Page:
Bounces. The percentage of users who didn’t receive your email because of a temporary reason (soft bounce) or because their email address doesn’t exist (hard bounce). The bounce rate will let you know if your email list is good or not. If it’s high and most of the bounces are hard bounces, you have a bad email list.
Spam/abuse reports. The number of users who reported your email as spam. This one is self-explanatory. Email servers will start sending your emails straight to spam if too many people report you as spam.
So, where do you find these numbers? The analytics section of your email marketing platform. If you don’t have an email marketing platform to take advantage of, there are a lot of options out there depending on your needs and how simple (Mailchimp, Constant Contact, etc.) or complex (Acoustic, Marketo, etc.) you want to get.
Send with a purpose
Always have a goal in mind when creating an email blast or campaign, and if you don’t have a reason to send an email: don’t. A goal will also help you determine the best call to action (or CTA) for your email. A CTA moves your recipient down a specific path once they open your email and is usually displayed as a button so people know to click it.
When it comes to email content, chances are you’ll want to update home builders on important announcements like new products and specials.
While marketers generally warn against being too self-promotional, it’s okay to focus on your products because they’re of value to home builders. It’s how you frame it that’s important. Don’t talk about how state-of-the-art your product is. Instead, explain why home builders will benefit by choosing your product and show them you understand their product needs.
Just keep in mind what home builders aren’t likely to be interested in, like the awards you’ve won, products that aren’t suitable for their market and company news that means nothing to them.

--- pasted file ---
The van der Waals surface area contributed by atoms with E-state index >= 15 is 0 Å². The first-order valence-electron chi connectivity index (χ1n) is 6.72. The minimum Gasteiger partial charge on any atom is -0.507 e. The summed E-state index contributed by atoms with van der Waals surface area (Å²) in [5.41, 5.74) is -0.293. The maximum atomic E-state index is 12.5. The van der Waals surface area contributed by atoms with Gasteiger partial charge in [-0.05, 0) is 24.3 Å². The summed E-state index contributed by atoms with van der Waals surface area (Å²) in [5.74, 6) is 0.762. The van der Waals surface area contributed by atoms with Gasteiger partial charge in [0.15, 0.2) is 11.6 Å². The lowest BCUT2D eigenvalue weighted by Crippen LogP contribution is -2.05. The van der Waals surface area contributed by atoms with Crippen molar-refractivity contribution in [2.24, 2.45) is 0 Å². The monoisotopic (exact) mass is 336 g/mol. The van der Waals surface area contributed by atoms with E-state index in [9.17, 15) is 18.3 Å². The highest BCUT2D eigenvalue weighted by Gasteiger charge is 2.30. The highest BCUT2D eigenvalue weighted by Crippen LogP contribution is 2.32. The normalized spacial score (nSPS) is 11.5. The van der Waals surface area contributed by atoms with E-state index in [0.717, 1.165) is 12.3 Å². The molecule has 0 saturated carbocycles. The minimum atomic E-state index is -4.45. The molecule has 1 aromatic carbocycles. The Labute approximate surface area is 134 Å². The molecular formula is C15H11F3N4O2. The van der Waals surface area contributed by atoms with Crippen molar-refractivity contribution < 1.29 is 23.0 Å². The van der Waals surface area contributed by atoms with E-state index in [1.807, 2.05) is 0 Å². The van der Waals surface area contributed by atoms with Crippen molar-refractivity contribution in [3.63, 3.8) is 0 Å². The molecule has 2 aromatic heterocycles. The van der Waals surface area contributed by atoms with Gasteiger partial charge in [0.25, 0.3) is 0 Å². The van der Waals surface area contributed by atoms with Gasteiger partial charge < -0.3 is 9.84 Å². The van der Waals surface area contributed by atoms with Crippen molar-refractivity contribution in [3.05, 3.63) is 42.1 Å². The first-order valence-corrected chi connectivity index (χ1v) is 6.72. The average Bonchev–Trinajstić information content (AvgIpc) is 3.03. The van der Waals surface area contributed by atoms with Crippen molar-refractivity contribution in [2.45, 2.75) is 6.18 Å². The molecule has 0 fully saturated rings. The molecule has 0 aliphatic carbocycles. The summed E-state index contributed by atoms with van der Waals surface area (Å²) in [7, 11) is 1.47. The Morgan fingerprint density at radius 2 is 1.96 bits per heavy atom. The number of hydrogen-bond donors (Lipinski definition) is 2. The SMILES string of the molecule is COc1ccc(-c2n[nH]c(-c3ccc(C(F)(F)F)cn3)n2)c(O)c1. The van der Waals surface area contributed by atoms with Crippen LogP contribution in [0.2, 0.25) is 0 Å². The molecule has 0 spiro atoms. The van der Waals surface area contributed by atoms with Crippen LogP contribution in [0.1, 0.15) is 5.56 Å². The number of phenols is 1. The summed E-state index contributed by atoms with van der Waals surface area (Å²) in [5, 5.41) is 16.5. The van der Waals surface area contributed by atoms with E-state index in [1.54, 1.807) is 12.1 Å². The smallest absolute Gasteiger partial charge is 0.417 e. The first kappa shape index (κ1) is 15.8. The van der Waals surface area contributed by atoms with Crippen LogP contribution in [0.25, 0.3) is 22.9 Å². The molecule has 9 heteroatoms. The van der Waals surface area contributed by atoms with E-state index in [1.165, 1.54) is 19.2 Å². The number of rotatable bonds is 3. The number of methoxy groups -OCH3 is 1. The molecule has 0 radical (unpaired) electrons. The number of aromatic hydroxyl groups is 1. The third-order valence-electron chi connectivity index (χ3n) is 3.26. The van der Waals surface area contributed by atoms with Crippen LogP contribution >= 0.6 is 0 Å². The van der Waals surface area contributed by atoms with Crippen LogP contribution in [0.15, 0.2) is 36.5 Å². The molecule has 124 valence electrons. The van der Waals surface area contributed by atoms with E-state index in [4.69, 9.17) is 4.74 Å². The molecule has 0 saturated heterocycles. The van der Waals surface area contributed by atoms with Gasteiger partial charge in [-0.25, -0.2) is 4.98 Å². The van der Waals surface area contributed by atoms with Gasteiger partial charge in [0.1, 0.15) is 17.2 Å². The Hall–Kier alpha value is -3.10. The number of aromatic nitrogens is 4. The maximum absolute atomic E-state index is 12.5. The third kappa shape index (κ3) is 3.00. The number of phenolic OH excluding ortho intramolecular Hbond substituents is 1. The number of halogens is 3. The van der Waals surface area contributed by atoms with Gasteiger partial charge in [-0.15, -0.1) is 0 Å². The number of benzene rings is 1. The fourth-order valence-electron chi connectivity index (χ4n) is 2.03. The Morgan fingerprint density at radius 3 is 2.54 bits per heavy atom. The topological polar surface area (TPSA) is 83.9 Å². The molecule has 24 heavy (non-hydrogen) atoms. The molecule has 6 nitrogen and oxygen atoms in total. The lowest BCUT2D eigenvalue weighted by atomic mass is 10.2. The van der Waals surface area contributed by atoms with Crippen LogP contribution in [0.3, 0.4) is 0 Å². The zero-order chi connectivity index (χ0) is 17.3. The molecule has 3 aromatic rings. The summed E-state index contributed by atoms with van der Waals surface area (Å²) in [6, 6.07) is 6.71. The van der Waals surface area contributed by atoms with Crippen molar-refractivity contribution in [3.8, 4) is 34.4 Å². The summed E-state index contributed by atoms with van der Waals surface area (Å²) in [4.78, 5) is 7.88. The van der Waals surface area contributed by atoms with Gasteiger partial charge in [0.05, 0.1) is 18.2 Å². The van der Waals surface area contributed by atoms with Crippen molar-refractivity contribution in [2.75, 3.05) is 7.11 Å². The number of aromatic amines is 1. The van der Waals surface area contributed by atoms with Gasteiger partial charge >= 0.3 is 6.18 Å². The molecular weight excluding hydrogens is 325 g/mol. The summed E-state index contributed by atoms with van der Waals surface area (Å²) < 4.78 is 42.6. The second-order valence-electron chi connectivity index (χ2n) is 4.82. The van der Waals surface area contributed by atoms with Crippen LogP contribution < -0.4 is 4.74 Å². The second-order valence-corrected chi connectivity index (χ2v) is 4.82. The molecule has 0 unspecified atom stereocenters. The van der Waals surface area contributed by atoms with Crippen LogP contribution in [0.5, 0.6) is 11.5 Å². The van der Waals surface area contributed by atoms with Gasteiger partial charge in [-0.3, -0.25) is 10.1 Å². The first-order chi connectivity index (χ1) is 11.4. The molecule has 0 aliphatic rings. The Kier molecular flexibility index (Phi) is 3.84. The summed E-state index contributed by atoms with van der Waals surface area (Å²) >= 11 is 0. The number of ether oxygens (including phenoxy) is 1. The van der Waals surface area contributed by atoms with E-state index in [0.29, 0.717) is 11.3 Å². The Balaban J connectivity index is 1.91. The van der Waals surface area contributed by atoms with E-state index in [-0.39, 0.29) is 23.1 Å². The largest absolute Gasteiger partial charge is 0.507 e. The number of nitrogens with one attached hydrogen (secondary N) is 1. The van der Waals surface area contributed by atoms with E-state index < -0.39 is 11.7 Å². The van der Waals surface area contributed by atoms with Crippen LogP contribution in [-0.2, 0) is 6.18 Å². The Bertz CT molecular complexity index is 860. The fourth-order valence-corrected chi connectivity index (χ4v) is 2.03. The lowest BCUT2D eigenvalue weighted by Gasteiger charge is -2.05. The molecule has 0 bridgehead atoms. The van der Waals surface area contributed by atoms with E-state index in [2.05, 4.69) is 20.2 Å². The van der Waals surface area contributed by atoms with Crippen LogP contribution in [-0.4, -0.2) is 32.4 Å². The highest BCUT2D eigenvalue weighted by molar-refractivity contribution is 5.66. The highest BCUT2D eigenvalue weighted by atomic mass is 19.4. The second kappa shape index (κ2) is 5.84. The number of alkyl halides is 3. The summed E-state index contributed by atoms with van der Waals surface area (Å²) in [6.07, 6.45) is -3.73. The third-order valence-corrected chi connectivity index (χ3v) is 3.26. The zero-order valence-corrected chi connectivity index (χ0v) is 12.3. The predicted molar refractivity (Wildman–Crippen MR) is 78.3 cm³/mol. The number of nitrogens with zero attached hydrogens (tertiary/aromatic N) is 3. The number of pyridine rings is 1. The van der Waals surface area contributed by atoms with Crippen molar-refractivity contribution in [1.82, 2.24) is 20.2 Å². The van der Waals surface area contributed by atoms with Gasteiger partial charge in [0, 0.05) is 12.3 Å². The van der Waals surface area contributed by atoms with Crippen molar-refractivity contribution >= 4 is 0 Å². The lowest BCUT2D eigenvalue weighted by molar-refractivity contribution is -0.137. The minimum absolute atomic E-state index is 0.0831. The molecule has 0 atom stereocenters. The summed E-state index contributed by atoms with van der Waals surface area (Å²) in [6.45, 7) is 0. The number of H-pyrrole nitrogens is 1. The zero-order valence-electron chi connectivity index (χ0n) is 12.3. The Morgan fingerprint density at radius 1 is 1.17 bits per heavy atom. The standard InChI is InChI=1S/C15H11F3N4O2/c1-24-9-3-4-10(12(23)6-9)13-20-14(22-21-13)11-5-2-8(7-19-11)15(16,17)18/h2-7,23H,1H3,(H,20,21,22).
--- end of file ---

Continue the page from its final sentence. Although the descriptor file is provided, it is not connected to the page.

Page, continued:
Pay attention to your subject line
Open rates are highly influenced by your subject line, so you’ll want to keep these best practices in mind, and play around with your style to see what resonates with your audience. You might find long, straightforward subject lines work the best. Or, maybe your audience likes short and sweet, or even ones that add a little humor.
Generally speaking, though, avoid empty promises or anything that sounds too spammy, and don’t go for the clickbait options that misrepresent what your email is actually about (like, “A year of free HVACs!” that only leads to an email about a new HVAC system you’re promoting). These options might result in opens, but your audience will be annoyed that you tricked them.
You’ll know that a subject line has left its mark by an increased amount of opens, and you’ll also know when a subject line fell flat when your usual 30 percent open rate drops to 18 percent.
Stick to a schedule
It’s easy to be tempted to only send an email when you want to promote a new product but that can lead to inconsistent communication, which isn’t ideal for keeping customers engaged. Aim for the same day or week each month to send your enewsletter or product update email, so customers will begin to expect it and even look forward to it.